Growing up a Latina in a religious and cultural household, there were things that were expected of me. I was expected to know how to cook and how to clean. For example, one time there was a small family celebration we were having at our house. Everyone was going to go, so we had to prepare food, clean the house, get things from downstairs, etc. I was in my room reading a book when my mother came to get me. She told me that I should help with the cooking, instead of reading. However I didn’t want to cook, I found it a chore.
I told her this and she told me, “Cómo piensas que vas a conseguir un marido si no sabes cocinar,” How do you expect to find a husband if you can’t cook? “He can cook for himself,” I said, “ I am nobody’s maid.” Yet my mother still argued with me saying that it is expected that I should learn. That day, I learned that cleaning, cooking, and tending to kids were all major tasks associated with womanhood and that my being a woman, I had to do these things without complaint. I was ten years old.
Very early on in my life, I found things like cooking and cleaning unenjoyable. “Cómo piensas que vas a conseguir un marido” (How do you expect to find a husband) and “no vas a poder vivir sola” (You won’t be able to live by yourself) were phrases that I continued to hear from my preteen year up until today. As the years progressed, I became annoyed with the traditional expectations my Dominican culture placed on women. I started to rebel. I didn’t cook, didn’t clean, didn’t do anything a ‘typical woman’ would do. I wore clothing that was deemed boyish, talked back, never wore nail polish, or makeup.
Family members would always tell me that I would look better if I wore makeup or that it’s not too late to learn how to cook. I would tell them, “I am going to school for science to get rich and hire a personal chef.” However, they would tell me that life is not that easy because “you’re a girl” and these types of things should come “naturally.” This is how the older relatives in my family think. They grew up learning how to make different Dominican dishes or mending clothes, and finding the best ways to clean. These “typical women things” bore me.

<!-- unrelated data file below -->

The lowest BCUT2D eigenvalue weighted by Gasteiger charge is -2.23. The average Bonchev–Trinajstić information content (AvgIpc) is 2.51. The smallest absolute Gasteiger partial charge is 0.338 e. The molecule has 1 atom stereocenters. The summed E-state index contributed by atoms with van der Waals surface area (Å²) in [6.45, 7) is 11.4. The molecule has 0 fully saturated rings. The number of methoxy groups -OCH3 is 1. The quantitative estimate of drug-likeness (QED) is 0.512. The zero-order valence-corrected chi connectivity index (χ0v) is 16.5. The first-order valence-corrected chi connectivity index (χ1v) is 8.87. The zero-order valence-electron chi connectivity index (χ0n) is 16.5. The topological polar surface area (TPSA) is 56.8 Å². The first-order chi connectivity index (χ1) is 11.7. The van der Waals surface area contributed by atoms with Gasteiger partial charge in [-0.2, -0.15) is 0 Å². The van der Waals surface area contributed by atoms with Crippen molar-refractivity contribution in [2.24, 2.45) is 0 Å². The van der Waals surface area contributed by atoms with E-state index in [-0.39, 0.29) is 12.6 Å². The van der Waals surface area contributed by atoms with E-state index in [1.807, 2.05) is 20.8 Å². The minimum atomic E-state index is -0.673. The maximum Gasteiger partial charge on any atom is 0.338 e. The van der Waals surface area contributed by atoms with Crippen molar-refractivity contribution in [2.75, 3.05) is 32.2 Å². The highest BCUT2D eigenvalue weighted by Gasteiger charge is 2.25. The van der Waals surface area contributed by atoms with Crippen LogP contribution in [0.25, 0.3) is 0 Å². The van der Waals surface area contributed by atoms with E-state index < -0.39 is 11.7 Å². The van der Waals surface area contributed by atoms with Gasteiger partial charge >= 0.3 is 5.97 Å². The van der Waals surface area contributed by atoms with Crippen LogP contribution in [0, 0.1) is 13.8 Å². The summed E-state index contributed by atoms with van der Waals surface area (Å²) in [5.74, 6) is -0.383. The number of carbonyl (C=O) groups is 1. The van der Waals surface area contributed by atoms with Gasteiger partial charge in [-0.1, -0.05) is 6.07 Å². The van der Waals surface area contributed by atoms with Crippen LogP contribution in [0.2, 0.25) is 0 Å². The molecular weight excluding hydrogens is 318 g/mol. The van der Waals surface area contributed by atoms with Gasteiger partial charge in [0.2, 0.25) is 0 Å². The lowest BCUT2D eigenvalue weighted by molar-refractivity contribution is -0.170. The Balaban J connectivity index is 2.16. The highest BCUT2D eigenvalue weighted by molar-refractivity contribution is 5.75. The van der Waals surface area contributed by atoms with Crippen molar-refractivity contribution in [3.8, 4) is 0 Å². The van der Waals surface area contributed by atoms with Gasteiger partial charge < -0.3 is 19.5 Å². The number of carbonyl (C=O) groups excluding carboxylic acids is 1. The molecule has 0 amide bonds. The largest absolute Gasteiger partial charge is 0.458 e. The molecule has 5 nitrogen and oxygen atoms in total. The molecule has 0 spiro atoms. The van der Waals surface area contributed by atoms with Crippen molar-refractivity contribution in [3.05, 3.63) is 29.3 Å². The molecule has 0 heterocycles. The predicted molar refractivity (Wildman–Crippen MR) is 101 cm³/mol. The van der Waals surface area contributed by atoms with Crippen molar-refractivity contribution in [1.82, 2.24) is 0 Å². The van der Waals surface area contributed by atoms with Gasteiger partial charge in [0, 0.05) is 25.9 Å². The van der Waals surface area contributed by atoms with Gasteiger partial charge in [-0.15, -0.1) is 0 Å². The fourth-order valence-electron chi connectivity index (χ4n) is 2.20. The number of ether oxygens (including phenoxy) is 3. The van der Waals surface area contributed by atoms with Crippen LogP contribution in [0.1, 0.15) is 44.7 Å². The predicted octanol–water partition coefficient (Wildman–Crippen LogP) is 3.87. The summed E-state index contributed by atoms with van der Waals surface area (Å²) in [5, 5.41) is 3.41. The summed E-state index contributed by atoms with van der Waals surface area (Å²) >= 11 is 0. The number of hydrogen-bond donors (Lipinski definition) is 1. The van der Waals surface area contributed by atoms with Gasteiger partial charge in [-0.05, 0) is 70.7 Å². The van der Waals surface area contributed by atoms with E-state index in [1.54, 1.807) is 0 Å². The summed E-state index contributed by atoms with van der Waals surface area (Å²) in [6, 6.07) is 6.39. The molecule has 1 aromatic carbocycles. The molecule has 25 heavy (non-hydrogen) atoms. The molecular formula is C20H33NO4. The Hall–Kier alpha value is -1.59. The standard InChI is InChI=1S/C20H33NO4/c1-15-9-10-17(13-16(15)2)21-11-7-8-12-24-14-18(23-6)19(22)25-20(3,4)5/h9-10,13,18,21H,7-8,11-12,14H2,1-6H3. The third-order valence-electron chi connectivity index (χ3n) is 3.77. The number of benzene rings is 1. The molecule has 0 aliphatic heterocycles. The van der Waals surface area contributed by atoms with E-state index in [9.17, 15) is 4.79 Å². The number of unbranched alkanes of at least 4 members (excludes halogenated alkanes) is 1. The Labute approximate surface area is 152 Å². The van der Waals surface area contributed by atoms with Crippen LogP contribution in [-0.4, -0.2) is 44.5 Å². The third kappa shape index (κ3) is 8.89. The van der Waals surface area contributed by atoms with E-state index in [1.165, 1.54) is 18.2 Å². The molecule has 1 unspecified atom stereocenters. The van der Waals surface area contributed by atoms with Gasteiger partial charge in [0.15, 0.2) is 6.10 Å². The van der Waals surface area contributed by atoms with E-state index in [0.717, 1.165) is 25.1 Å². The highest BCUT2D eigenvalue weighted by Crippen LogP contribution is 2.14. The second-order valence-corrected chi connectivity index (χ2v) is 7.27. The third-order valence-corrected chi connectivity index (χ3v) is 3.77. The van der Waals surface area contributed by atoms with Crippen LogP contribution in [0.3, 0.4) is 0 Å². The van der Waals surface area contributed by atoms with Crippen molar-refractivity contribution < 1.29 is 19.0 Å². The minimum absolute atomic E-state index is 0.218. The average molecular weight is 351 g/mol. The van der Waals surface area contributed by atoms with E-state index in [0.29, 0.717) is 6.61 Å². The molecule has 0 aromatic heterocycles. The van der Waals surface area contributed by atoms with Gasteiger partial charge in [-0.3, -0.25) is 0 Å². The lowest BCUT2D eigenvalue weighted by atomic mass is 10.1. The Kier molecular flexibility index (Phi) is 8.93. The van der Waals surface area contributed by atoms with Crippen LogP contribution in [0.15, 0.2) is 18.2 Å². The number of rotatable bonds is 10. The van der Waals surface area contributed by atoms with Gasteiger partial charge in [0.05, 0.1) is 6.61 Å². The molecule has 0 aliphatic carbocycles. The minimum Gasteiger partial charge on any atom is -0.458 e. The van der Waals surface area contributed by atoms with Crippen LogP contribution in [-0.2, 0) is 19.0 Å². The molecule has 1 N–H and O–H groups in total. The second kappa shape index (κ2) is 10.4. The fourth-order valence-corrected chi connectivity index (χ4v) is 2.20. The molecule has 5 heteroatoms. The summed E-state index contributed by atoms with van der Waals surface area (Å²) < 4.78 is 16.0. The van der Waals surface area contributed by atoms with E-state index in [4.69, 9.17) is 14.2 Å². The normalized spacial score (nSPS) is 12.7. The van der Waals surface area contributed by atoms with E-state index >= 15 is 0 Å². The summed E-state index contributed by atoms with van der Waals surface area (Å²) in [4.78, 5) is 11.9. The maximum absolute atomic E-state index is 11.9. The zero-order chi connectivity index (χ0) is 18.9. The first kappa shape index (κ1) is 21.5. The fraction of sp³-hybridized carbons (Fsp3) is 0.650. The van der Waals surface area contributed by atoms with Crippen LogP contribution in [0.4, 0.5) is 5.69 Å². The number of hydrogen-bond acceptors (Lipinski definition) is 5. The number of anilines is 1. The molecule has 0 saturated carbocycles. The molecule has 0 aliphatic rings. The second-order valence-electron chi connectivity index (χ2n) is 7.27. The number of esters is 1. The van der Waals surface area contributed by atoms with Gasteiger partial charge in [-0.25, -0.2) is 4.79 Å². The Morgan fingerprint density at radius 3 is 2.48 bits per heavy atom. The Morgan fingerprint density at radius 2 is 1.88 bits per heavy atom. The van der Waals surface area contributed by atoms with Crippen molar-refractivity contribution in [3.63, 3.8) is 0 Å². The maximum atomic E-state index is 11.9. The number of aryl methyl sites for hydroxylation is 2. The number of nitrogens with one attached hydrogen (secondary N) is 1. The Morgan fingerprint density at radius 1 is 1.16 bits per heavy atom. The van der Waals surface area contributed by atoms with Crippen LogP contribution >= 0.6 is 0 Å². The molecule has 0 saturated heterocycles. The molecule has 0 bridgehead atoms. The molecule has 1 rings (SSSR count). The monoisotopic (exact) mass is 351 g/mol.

When my mother was younger in the Dominican Republic, there were barely any jobs for women. There were jobs for women, but people would hire men over women, so many women turned to prostitution to earn money. Many of the women my mother grew up with viewed sex workers as lower than they were and instead went into housecleaning. But they didn’t help the women who were sex workers get jobs in houses or other jobs they deemed “respectable.” They talk badly about each other instead of helping each other. In addition, there were women with jobs and women who stayed home. They were all fighting for an opportunity to find a job but instead of joining together, they separated themselves from each other.
That is how these toxic gender norms became engraved in my family. From generation to generation, these messages were passed down to the girls and boys of the family. Men should have better jobs and do work that was more physical, while women should have so-called easier domestic jobs and maintain looking pretty. These rigid gender roles hurt the people within the community and instead of combating them, we as Latinos continue to perpetuate these notions.
I have always had a problem with the restrictions that these gender roles in Dominican culture have placed on me. I could either be a woman or Dominican and these two things never really intersected. In my high school feminism class, we read “Feminism: A Movement to End Sexist Oppression“ by bell hooks. It opened my eyes to what feminism is:
Feminism is the struggle to end sexist oppression. Its aim is not to benefit solely any specific group of women, any particular race or class of women. It does not privileged women over men. It has the power to transform in a meaningful way all our lives… Feminism as a movement to end sexist oppressions directs our attention to systems of domination and the interrelatedness of sex, race and class oppressions.
The Latina women I know in my family don’t want to advocate for feminism because they are not sure what it means. They don’t realize that for me, being a woman and Dominican, come together. What I have learned in my high school feminism class is that there are so many things that Latinas and other women of color are fighting against such as sexism, racism, classism, and more, not only in society but within our own families and cultures. As Latinas, we face discrimination along racial, ethnic, and gender lines. This to me is what feminism stands for.
In our class, we read parts of the book Sister Outsider, a collection of essays and speeches by Audre Lorde. The line, “Your silence will not protect you,” from “The Transformation of Silence Into Language and Action“ let my mind be open to a different way of thinking. It taught me that staying silent about my ideas would not solve anything, it would just make my opinions not be heard. Many people don’t have an opportunity to voice their thoughts. If you have the privilege to speak your voice, it’s best to share it.
I have learned that no matter if it’s in my culture or in my family, that I can speak out. I lost my backbone to speak on the thoughts on topics that oppose my family. I thought that the conflicting ideas would soon go away and the conversation would be over with it. Yet they still kept coming. I have learned that my silence will not protect me. That I have to keep voicing my ideas if I want something to change.